Tuesday, March 19, 2013

Dreams Of A Life

Dreams of a Life (2011)
Dir. Carol Morley
Written by Carol Morley
Starring Zawe Ashton, Nelson Mandela

DREAMS OF A LIFE begins with an extremely intriguing and depressing premise. Around Christmas in 2003, an English woman named Joyce Carol Vincent died alone in her apartment. Somehow, her death managed to go apparently unnoticed for three long years. When her landlord finally got a locksmith to unlock her door for failure to pay rent, police found remains too decomposed to visually identify or determine cause of death -- a skeleton and a stain, essentially. The TV was still on. Police searched for clues; witnesses, co-workers, family, friends, all without success. It seemed as if Joyce Vincent was a ghost, whose only interaction with the world came in signing the lease to an apartment. How does a thing like this happen? How, in this interconnected world, can a person fall through the cracks like that? How does someone’s death go completely unremarked on, unreported, and apparently unnoticed? For three long years?

It seems like the perfect setup to talk about the festering specter of modern alienation. The people who disappear into the system, the lonely, the elderly, the adrift, quietly sitting alone in a million apartments across the world, separated from their neighbors by nothing but a thin wall and a universe of cold, technological indifference. It’s easy to picture Joyce, a lonely, elderly white lady, no children, husband dead, alone in the world and unable to draw so much as a glance from a fellow human, even in death.

This story made Rupert Murdoch ever so slightly richer.

That would be an interesting movie, but it turns out that DREAMS OF A LIFE is even more interesting than that, and in fact borders on the shocking. Because Joyce Carol Vincent was not at all the person you might assume she was, nor is her story as clear-cut as it would appear. We know this because director Carol Morley decided to go on her own campaign to track down people who might have known Joyce Vincent, complete with billboards, side-of-van ads, the whole works. And, amazingly, she succeeded where the police and authorities had failed: she found people who knew Vincent; a lot of people. And from there things simply get more and more unexpected.

Turns out Vincent is about as far away from the frail old English spinster as you could imagine. She was a young woman, only in her early 30s at the time of her death. The daughter of a Jamaican immigrant, she is remembered by a slew of ex-boyfriends, co-workers, and acquaintances from all walks of life as being outgoing, charming, beautiful. She dated musicians, recorded music, had long phone calls with Isaac Hayes and dinner with Stevie Wonder. She met Nelson Mandela! A former boyfriend admits that he had read the initial news story about her death but hadn’t come forward simply because he didn’t believe it could possibly be the same Joyce Carol Vincent that he had last seen only a few years earlier. And yet, it was. Somehow, the garrulous, captivating, and attractive young lady in the photos managed to die friendless and alone. How?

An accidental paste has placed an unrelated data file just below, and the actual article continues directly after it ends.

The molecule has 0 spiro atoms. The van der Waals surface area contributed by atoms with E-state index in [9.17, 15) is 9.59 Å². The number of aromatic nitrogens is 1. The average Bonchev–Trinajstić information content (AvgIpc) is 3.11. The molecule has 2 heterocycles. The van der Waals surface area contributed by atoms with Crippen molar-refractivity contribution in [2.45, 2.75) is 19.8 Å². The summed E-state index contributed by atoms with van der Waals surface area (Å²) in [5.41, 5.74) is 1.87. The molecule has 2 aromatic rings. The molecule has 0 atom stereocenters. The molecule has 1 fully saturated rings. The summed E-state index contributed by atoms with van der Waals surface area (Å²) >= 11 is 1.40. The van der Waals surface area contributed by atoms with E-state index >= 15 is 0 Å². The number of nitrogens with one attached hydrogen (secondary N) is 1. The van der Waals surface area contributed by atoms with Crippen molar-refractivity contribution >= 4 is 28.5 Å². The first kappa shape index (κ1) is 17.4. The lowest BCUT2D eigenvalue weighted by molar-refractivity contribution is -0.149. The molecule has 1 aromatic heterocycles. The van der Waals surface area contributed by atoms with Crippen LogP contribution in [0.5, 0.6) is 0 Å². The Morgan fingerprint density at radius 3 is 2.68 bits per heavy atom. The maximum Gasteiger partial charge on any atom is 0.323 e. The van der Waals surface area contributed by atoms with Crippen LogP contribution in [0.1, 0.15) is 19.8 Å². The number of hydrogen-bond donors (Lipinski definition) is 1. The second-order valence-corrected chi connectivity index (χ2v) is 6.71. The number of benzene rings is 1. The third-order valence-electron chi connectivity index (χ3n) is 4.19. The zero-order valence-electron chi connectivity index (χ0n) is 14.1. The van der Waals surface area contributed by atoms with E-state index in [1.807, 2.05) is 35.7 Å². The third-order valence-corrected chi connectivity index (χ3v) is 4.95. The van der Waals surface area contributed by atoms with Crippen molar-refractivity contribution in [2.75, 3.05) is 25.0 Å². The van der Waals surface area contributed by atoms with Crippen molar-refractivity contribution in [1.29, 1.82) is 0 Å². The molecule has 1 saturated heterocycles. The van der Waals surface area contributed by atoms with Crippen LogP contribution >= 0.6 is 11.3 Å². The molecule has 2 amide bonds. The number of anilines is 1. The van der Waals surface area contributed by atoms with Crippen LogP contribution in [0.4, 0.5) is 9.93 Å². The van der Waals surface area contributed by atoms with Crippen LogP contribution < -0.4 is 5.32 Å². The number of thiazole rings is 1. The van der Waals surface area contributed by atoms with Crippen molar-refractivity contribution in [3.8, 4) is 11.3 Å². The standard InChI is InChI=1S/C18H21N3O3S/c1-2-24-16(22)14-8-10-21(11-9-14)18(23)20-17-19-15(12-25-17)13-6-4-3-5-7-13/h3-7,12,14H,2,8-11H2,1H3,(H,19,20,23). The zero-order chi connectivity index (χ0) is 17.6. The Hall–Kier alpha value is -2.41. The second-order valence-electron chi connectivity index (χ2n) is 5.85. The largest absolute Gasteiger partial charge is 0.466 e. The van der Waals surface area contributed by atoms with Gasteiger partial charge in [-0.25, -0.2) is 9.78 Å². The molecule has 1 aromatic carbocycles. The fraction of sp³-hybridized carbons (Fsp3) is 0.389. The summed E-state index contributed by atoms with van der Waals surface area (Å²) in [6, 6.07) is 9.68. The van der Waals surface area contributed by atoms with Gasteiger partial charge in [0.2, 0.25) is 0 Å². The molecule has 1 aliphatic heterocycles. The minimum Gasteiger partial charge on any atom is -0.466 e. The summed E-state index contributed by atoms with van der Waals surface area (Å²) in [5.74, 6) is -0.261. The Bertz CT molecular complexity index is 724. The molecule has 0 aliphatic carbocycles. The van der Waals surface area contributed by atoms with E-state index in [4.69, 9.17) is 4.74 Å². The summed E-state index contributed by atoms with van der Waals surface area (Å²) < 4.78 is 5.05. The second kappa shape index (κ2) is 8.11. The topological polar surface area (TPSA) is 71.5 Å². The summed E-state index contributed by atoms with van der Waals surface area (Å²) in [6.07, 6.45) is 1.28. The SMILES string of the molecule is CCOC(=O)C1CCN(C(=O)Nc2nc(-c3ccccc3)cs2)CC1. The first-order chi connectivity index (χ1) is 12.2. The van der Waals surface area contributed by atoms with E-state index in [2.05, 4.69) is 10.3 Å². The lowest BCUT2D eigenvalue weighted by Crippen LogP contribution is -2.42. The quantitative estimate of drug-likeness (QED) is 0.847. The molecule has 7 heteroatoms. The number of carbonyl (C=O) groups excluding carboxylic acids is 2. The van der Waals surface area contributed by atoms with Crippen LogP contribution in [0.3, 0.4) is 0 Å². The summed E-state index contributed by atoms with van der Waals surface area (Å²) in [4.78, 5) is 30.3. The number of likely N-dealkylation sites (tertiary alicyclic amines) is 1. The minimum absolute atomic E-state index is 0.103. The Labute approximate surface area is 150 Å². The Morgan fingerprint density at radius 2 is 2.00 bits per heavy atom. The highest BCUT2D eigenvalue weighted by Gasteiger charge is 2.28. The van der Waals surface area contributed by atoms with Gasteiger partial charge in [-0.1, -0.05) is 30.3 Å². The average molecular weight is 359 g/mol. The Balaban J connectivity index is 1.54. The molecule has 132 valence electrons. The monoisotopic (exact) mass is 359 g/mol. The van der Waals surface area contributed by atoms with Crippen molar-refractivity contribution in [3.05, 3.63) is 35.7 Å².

In some ways, as much as Morely’s film answers questions about who Joyce Vincent was it also makes her even more mysterious. Morely uncovers a woman who seemed to be known to many, but maybe really understood by no one. Someone who moved easily between different groups of people, but also made sure those groups never met each other. Someone who seemed like different things to different people. Was she being deliberately deceptive with someone, or was she just a an enigma onto which people projected whatever they wanted to imagine? Hard to believe you could fit into so many world and remain yourself in all of them. Was it easier, in the end, to be part of none of them?

This is boyfriend #1. Morley doesn't identify anyone she interviews in the film, so you can only pick up on who they are and what their relationship is through context clues. It works fine for the major players, but you're virtually certain to forget other faces which are less frequently seen. I know we all hate those documentaries which insist on putting a person's name and title into every frame they appear in (Dave Grohl -- not exactly a anonymous face-- identifies himself by putting a label under his face within the last 15 minutes of SOUND CITY, a film in which he not only appears dozens of times but he also directed and narrates and introduces himself directly to the audience through narration. OK Dave, I know you're a modest dude but we get it, we know who you are now.) but surely there's a middle ground we can find here, huh?

The net result is that although the film resolves the initial riddles about the Joyce Vincent case which baffled the authorities, it raises more than it solves. Vincent was a mystery even to those who seemed to know her best. Not one of her boyfriends -- both of whom she stayed with, on and off, for several years -- had ever met her family, or is really able to offer almost anything of substance about them. Her father was a bit of a player, her mother (an Indian immigrant) died young. But what exactly this all meant to her, or how it shaped her... on this topic they have no answers. Vincent was in life, it seems, the same as she was in death: an enigma about which we can speculate endlessly, but never know.